Now Commenting On:

Royals shut out by White Sox again

Royals shut out by White Sox again

CHICAGO -- The Royals still haven't scored on this visit to the South Side of Chicago.

Mark Buehrle and his bullpen buddies beat the Royals, 4-0, on Wednesday night as a sellout crowd of 37,838 fans watched the White Sox hold onto first place in the American League Central.

The Royals, who lost the series opener, 9-0, had not suffered back-to-back shutouts since April 11-12 when the Twins beat them, 5-0 and 2-0, at Kansas City.

Royals manager Trey Hillman gauged that the Royals had only seven "quality at-bats" during the whole evening.

"That's pathetic when you have seven quality at-bats in 32 plate appearances. You're not going to beat anybody, much less the first-place team," Hillman said.

The White Sox needed a victory to keep a half-game lead over Minnesota because the Twins had won earlier in the day.

Royals starter Luke Hochevar, once he got past the first inning, pitched very well. Buehrle, though, was much better. After he whizzed through seven shutout innings, giving up no walks and five hits, Octavio Dotel worked a perfect eighth inning and Bobby Jenks did likewise in the ninth.

Buehrle got his 10th victory this season and joined old-timers Eddie Cicotte and Doc White as the only White Sox pitchers to win 10 or more games in eight straight seasons. Against the Royals, Buehrle is 18-8 in his career.

"He executed his pitches. He did what he's known for doing, just shutting down an offense," the Royals' Mike Aviles said. "[Javier] Vazquez did the same yesterday and we just haven't been able to get the hit when we need it."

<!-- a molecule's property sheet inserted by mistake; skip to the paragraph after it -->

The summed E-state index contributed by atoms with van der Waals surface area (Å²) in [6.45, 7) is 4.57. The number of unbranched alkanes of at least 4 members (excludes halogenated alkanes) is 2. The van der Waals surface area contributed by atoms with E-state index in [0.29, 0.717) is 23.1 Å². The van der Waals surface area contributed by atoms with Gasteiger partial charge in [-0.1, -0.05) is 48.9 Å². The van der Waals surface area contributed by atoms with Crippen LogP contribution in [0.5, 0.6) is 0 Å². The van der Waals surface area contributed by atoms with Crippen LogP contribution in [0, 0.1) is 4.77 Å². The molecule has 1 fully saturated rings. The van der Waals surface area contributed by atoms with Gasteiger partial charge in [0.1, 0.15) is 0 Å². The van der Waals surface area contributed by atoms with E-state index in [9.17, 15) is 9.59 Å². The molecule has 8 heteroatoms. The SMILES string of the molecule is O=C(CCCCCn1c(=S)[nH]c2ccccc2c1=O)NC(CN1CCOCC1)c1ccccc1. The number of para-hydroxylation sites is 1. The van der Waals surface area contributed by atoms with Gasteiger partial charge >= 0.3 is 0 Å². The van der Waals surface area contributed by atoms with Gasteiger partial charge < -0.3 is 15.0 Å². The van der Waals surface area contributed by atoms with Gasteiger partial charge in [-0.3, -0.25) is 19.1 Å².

They almost had one in the second inning. After Billy Butler singled and Alex Gordon doubled, John Buck came up with two outs. He ripped a ball down the third-base line, but Juan Uribe gloved it and threw him out.

"When you hit a ball hard and it goes right at 'em, that doesn't help out when they've got luck on their side," Buck said. "I hit that ball down the line and Uribe back-handed it and that could've easily been two runs."

The White Sox already had two runs in the first inning -- Hochevar's downfall. Orlando Cabrera got an infield single that shortstop Tony Pena accelerated with a wild throw. Cabrera advanced to second on the error.

Pena was starting his first game since July 30. Aviles moved from short to second base.

Cabrera got around on a sacrifice bunt and Jermaine Dye's double. Later, Dye scored on Ken Griffey Jr.'s single.

"The first inning hurt me. My ball was up, it was flat and they had some timely hitting and scored some runs," Hochevar said. "Then, in the fifth, there was a comebacker right to me and I totally missed it and that cost me a run right there."

That was reference to A.J. Pierzynski's bouncer that Hochevar missed with runners at second and third with one out. Pena, backing him up, threw to first for an out, but a run scored. If Hochevar had fielded the ball, he might have had an out at the plate.

Hochevar, though, retired 10 straight batters in one stretch and got nine more outs in a row before ending his seven-inning outing.

"I was impressed by the way he was able to slow the game down. In certain situations that's kind of bit him," Buck said. "I made sure to tell him that was huge. There were some innings where he kind of sped up. That's where it's gotten Hochy and he didn't let it happen today."

The Royals' batters, however, let another shutout happen. They've also lost six of their last seven games. While the White Sox held onto first place, the Royals stayed in last place.

Dick Kaegel is a reporter for MLB.com. This story was not subject to the approval of Major League Baseball or its clubs.

Boys and Girls Club of America

©2014 MLBAM, LP. All rights reserved.

The following are trademarks or service marks of Major League Baseball entities and may be used only with permission of Major League Baseball Properties, Inc. or the relevant Major League Baseball entity: Major League, Major League Baseball, MLB, the silhouetted batter logo, World Series, National League, American League, Division Series, League Championship Series, All-Star Game, and the names, nicknames, logos, uniform designs, color combinations, and slogans designating the Major League Baseball clubs and entities, and their respective mascots, events and exhibitions. Use of the Website signifies your agreement to the Terms of Use and Privacy Policy (updated May 24, 2013).

View MLB.com in English | En Español